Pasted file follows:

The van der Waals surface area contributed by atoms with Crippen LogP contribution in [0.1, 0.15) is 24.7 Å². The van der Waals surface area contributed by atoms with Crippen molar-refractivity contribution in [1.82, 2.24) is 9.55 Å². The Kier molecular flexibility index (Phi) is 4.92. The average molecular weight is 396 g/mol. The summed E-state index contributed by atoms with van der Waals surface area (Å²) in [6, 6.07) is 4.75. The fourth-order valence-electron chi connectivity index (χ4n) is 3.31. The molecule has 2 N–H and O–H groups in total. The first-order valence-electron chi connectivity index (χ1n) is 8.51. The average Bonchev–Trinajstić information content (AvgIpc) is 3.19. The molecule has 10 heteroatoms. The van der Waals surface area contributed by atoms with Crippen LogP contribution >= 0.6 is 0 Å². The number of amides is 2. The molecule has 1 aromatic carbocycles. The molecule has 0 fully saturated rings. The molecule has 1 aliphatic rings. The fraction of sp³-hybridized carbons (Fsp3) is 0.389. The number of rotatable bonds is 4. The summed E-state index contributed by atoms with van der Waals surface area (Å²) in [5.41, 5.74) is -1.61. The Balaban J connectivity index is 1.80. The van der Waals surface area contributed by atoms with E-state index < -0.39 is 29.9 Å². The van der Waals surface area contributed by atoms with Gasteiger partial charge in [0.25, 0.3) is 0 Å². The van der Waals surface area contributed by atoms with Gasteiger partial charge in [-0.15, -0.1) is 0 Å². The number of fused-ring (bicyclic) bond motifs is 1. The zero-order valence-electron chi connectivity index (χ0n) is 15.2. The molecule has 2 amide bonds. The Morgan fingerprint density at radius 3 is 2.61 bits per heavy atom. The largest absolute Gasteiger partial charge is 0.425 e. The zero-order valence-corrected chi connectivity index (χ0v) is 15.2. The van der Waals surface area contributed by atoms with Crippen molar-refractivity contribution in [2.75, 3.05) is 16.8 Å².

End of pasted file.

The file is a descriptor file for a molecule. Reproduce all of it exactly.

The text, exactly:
The van der Waals surface area contributed by atoms with Crippen LogP contribution in [0.1, 0.15) is 24.7 Å². The van der Waals surface area contributed by atoms with Crippen molar-refractivity contribution in [1.82, 2.24) is 9.55 Å². The Kier molecular flexibility index (Phi) is 4.92. The average molecular weight is 396 g/mol. The summed E-state index contributed by atoms with van der Waals surface area (Å²) in [6, 6.07) is 4.75. The fourth-order valence-electron chi connectivity index (χ4n) is 3.31. The molecule has 2 N–H and O–H groups in total. The first-order valence-electron chi connectivity index (χ1n) is 8.51. The average Bonchev–Trinajstić information content (AvgIpc) is 3.19. The molecule has 10 heteroatoms. The van der Waals surface area contributed by atoms with Crippen LogP contribution >= 0.6 is 0 Å². The number of amides is 2. The molecule has 1 aromatic carbocycles. The molecule has 0 fully saturated rings. The molecule has 1 aliphatic rings. The fraction of sp³-hybridized carbons (Fsp3) is 0.389. The number of rotatable bonds is 4. The summed E-state index contributed by atoms with van der Waals surface area (Å²) in [5.41, 5.74) is -1.61. The Balaban J connectivity index is 1.80. The van der Waals surface area contributed by atoms with E-state index < -0.39 is 29.9 Å². The van der Waals surface area contributed by atoms with Gasteiger partial charge in [0.25, 0.3) is 0 Å². The van der Waals surface area contributed by atoms with Gasteiger partial charge in [-0.15, -0.1) is 0 Å². The number of fused-ring (bicyclic) bond motifs is 1. The zero-order valence-electron chi connectivity index (χ0n) is 15.2. The molecule has 2 amide bonds. The Morgan fingerprint density at radius 3 is 2.61 bits per heavy atom. The largest absolute Gasteiger partial charge is 0.425 e. The zero-order valence-corrected chi connectivity index (χ0v) is 15.2. The van der Waals surface area contributed by atoms with Crippen molar-refractivity contribution in [2.75, 3.05) is 16.8 Å².